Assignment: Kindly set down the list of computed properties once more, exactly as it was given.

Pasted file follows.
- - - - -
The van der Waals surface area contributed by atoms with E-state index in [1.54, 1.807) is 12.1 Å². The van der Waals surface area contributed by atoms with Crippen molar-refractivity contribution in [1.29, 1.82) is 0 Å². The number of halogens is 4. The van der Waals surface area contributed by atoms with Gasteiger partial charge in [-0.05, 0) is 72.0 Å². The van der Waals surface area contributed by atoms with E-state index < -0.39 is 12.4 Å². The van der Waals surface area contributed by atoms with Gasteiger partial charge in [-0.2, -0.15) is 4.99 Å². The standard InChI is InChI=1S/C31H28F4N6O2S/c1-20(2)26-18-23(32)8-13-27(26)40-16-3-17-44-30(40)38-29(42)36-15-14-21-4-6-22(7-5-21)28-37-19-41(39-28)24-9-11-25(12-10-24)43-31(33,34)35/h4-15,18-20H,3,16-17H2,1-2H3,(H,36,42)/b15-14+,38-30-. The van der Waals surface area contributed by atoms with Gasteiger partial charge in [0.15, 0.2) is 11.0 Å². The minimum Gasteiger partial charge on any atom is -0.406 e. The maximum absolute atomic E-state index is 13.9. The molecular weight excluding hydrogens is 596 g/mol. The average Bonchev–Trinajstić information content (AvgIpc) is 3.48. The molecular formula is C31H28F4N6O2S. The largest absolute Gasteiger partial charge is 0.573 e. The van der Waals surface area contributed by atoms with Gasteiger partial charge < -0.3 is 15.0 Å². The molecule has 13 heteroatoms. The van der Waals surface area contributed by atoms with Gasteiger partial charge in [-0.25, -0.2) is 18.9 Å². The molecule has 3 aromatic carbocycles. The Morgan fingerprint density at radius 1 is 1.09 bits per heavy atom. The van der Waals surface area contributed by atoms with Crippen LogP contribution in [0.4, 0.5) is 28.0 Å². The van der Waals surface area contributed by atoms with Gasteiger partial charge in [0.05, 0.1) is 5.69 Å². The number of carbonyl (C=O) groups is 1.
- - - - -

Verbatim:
The van der Waals surface area contributed by atoms with E-state index in [1.54, 1.807) is 12.1 Å². The van der Waals surface area contributed by atoms with Crippen molar-refractivity contribution in [1.29, 1.82) is 0 Å². The number of halogens is 4. The van der Waals surface area contributed by atoms with Gasteiger partial charge in [-0.05, 0) is 72.0 Å². The van der Waals surface area contributed by atoms with E-state index < -0.39 is 12.4 Å². The van der Waals surface area contributed by atoms with Gasteiger partial charge in [-0.2, -0.15) is 4.99 Å². The standard InChI is InChI=1S/C31H28F4N6O2S/c1-20(2)26-18-23(32)8-13-27(26)40-16-3-17-44-30(40)38-29(42)36-15-14-21-4-6-22(7-5-21)28-37-19-41(39-28)24-9-11-25(12-10-24)43-31(33,34)35/h4-15,18-20H,3,16-17H2,1-2H3,(H,36,42)/b15-14+,38-30-. The van der Waals surface area contributed by atoms with Gasteiger partial charge in [0.15, 0.2) is 11.0 Å². The minimum Gasteiger partial charge on any atom is -0.406 e. The maximum absolute atomic E-state index is 13.9. The molecular weight excluding hydrogens is 596 g/mol. The average Bonchev–Trinajstić information content (AvgIpc) is 3.48. The molecular formula is C31H28F4N6O2S. The largest absolute Gasteiger partial charge is 0.573 e. The van der Waals surface area contributed by atoms with Gasteiger partial charge < -0.3 is 15.0 Å². The molecule has 13 heteroatoms. The van der Waals surface area contributed by atoms with Gasteiger partial charge in [-0.25, -0.2) is 18.9 Å². The molecule has 3 aromatic carbocycles. The Morgan fingerprint density at radius 1 is 1.09 bits per heavy atom. The van der Waals surface area contributed by atoms with Crippen LogP contribution in [0.4, 0.5) is 28.0 Å². The van der Waals surface area contributed by atoms with Gasteiger partial charge in [0.05, 0.1) is 5.69 Å². The number of carbonyl (C=O) groups is 1.